Do you need to call a plumber, or should you DIY your sink clog?
There are few things more frustrating than a clogged sink, shower, or toilet. If you’re staring down a clog, you have a set of choices in front of you: do you try the do-it-yourself (DIY) approach and try clearing out the clog on your own? Or, do you call a plumber for drain cleaning help?
In this article, we’ll attempt to sort out these two choices and run through several scenarios where it makes sense to either handle the clog yourself or call in a professional.
Drain cleaning: the DIY approach
Most of us, at one point or another, have cleared a clog from a sink, shower, or toilet. Most clogs are relatively minor, relatively shallow, and—all things considered—relatively easy to clear out. In the kitchen sink, the garbage disposal helps prevent many clogs from forming in the first place, so clogs there are relatively rare.
However, every once in a while, you’ll encounter a much more significant clog. In one of the sections below, we’ll provide you with several of the signs you need to call in a plumber, but DIY drain cleaning is both possible and, even if it doesn’t work out, still worth a shot. Most of the calls to our team start with the homeowner acknowledging that they tried, but just couldn’t clear out the clog.
A final word on this before you start: steel yourself and your stomach for what you’ll pull up out of your drain. It goes without saying that hair clogs are pretty nasty, as are food clogs composed of trapped, rotting food. You may want to wear plastic gloves and a face mask while doing the work—it won’t make the experience any more pleasant, but it will help you keep your hands clean and your nose clear.
DIY drain cleaning tools
If you want to try tackling your own drain cleaning, you’ll need some tools to help you get started. You don’t necessarily need anything professional-grade, but you should invest in some snake tools, along with a solid plunger and a drain tool designed to catch and lift out hair clogs.
For the latter, there should be a tool at your hardware store for this, but you might also have some luck using a metal coat hanger, reshaped into a “fishing hook” configuration.
One of the things that separates professional plumbers from homeowners when it comes to drain cleaning is equipment. Our plumbers have professional drain-cleaning equipment that—for most homeowners who deal with 1-2 clogs per-year—just wouldn’t make sense to buy.
This includes steel cable augers, powerful hydrojets, and motorized snake tools. As we’ll discuss in the section below, if you have a serious clog, you need to bring in a professional plumber with serious tools.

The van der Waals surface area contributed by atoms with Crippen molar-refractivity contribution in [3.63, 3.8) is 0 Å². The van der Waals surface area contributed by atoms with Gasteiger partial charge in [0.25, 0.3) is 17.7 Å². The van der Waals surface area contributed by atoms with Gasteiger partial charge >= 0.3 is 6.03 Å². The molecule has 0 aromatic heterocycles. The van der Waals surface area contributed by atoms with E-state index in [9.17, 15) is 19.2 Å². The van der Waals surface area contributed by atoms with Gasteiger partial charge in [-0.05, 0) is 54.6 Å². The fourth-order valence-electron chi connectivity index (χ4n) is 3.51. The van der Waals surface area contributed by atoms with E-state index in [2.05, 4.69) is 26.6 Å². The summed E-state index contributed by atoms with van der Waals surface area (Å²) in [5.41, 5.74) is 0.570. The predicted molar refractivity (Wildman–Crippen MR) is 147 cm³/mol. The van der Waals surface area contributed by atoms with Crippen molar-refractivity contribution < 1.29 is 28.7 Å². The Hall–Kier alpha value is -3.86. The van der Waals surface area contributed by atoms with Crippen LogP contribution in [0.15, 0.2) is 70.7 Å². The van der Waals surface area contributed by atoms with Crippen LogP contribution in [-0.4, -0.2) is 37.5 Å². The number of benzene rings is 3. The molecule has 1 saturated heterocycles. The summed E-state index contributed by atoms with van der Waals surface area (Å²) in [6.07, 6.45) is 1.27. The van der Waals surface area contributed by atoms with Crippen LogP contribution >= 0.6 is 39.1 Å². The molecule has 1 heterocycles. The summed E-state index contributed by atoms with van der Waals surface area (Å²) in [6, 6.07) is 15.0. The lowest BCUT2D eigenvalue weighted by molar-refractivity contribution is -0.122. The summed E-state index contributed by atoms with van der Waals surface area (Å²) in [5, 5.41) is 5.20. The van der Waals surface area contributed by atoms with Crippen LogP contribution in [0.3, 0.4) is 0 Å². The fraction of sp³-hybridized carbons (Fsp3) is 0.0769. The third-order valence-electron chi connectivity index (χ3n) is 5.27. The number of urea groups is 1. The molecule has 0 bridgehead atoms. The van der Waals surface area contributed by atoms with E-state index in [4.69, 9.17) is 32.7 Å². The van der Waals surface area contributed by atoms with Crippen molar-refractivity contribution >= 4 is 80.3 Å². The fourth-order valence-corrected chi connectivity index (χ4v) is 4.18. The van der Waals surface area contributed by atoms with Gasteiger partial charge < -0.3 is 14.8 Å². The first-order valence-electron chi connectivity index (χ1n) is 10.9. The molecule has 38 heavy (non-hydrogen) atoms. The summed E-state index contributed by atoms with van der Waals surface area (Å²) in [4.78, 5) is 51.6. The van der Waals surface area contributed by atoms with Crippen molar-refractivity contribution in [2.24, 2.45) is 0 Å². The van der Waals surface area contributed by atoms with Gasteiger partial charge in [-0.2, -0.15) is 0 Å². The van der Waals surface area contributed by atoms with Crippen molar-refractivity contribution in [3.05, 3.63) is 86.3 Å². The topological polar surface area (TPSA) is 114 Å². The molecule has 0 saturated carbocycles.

Avoid using drain cleaner
For some homeowners, a clog means getting the drain cleaner out from under the kitchen or bathroom sink. As plumbers, we advise you to be careful with drain cleaners. Liquid drain cleaners are incredibly rough on your drains and your home’s plumbing—after all, they have to generate a chemical reaction harsh enough to break through the clog.
Repeated use of drain cleaners can start to weaken your pipes, which is not something you want for your home.
As an added disincentive, drain cleaners are probably one of the most hazardous chemicals you can keep around your home. While you should always child-lock cabinets where household chemicals are stored, it’s also not a bad idea to just get rid of dangerous chemicals that only get used every so often—especially if you have young children.
Watch: The right way to clear sink clogs
Watch this video from the team at This Old House to see the best way to clear tough sink clogs.
Be patient (but not too patient)
The toughest clogs take some work to clear. If you’re using a plunger, expect to put some proverbial “elbow grease” into getting the clog loose. If you’re using either a snake or a hook to pull hair out of a sink or shower drain, set aside some time to do it. It might take a few goes before the clog goes away.
Here’s the thing, though: at some point, you’re going to need your sink or shower back. If you’ve given it your best effort and that clog still won’t come loose, it’s probably time to throw in the towel and call our team.
With Wagner, you know your sink or shower will be unclogged and functioning right again by the time our plumbers leave. You don’t always have that guarantee or peace of mind when you’re doing your own work.
Sewer line obstructions
Some clogs are just too deep and too serious to remove with DIY clog clearing. The most serious of all clogs are sewer line obstructions. This represents a blockage that’s formed deep in the sewer line, far out-of-reach for any tools a homeowner has access to.
Sewer line clogs aren’t just a tough-to-clear clog—they’re an immediate threat to your home. You’ll start by noticing that all of your drains have clogged at once. Any additional water added runs into the blockage. Unable to get to the sewer, it has nowhere to go but up. A sewer line clog can be the start of a catastrophic sewer backup and thousands of dollars in water damage.
If you’re noticing that you have simultaneous clogs in your home, you need to immediately shut the water off and call our plumbers at Wagner. We’ll need to bring tools to remove the obstruction from your sewer line once we’ve diagnosed what’s causing it. Sewer line blockages are most often caused by tree roots, but can also result from years of built up grease and oil forming a clot in the line.
Call us for professional drain cleaning help
Of course, your clog doesn’t have to be a sewer line blockage for you to call us. For decades, Wagner has been helping Albuquerque’s homeowners with all kinds of sink, toilet, and shower clogs. Our plumbers are ready to help you and your home get back to normal again. Contact us to get started.